Mary-Jo Hilyer, the president of the Williams Lake Studio Theatre society, has decided along with other members of the board to move the curtain rise back an hour for 2019 in a bid to get more people attending the latenight show times. (Photo by Patrick Davies)

Curtain call an hour earlier in 2019 at Studio Theatre

After audience feedback, the Studio Theatre society takes steps to make show time more accessible.

For the first time in years, the Williams Lake Studio Theatre has decided to move back the opening time of all their remaining plays this season.

This move comes after audience feedback, according to Mary-Jo Hilyer the president of the Williams Lake Studio Theatre Society. Hilyer said that in the last year or so many of the Theatre’s long-time supporters have expressed concerns about late night and winter driving.

Most of the Studio Theatre’s plays have, in years past, traditionally started at 8 p.m. and usually wrap up sometime between 10 p.m. and 11 p.m. During the winter, when the bulk of their season occurs, it’s the dead of night by the time play ends and, depending on the weather, can also be in treacherous driving conditions.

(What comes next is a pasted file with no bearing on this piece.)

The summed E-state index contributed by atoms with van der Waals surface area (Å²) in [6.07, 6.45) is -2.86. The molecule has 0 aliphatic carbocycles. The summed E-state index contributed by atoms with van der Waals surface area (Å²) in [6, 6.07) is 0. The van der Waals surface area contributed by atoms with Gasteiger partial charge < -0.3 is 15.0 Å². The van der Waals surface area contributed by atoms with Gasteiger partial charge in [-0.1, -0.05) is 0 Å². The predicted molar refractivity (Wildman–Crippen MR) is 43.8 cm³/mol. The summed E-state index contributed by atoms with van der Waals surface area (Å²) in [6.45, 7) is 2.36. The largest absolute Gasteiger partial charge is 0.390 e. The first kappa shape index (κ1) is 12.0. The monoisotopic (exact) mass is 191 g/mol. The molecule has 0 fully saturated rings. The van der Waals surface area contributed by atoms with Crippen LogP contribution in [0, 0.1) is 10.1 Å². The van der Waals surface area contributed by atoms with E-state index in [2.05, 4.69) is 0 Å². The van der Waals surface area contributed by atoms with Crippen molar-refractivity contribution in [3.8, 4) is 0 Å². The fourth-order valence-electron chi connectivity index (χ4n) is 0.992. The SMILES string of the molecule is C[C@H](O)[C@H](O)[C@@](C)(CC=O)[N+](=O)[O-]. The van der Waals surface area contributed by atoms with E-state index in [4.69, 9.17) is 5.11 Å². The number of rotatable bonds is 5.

“The board looked at that just recently and we decided to try a 7:30 p.m. start. The doors will open at 7 p.m. and the show will start at 7:30 p.m. and we’re hoping that will encourage people to come out on those dark winter nights when they’re a little bit hesitant to come out and see our winter plays,” Hilyer said.

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Hilyer said this decision came after consulting the directors and actors of the three remaining plays for the 2018-2019 season and making sure it would work for their schedules. While the change does give actors less turn around time to prepare for the play after work, she said it should work fine. ‘

“We’re just going to do it as a trial one for the next three plays and see how it goes,” Hilyer stated.

She encourages audience members to give feedback on how the time change impacts their enjoyment either online via Facebook or their Website or by talking directly to volunteers selling tickets at the show. Hilyer also mused aloud about putting surveys in each plays program but said that it is not something they’re planning to do, as of the writing of this article.

“It’s hard to say what the future holds but is always nice if a play comes about that involves younger people,” Hilyer said. ”We just always want new people, we always encourage anybody to come.”

The remaining three shows of the 2018-2019 season are the comedy Table Manners, the Shakespearian classic Much Ado About Nothing and the hard-hitting drama Cherry Docs.



patrick.davies@wltribune.com

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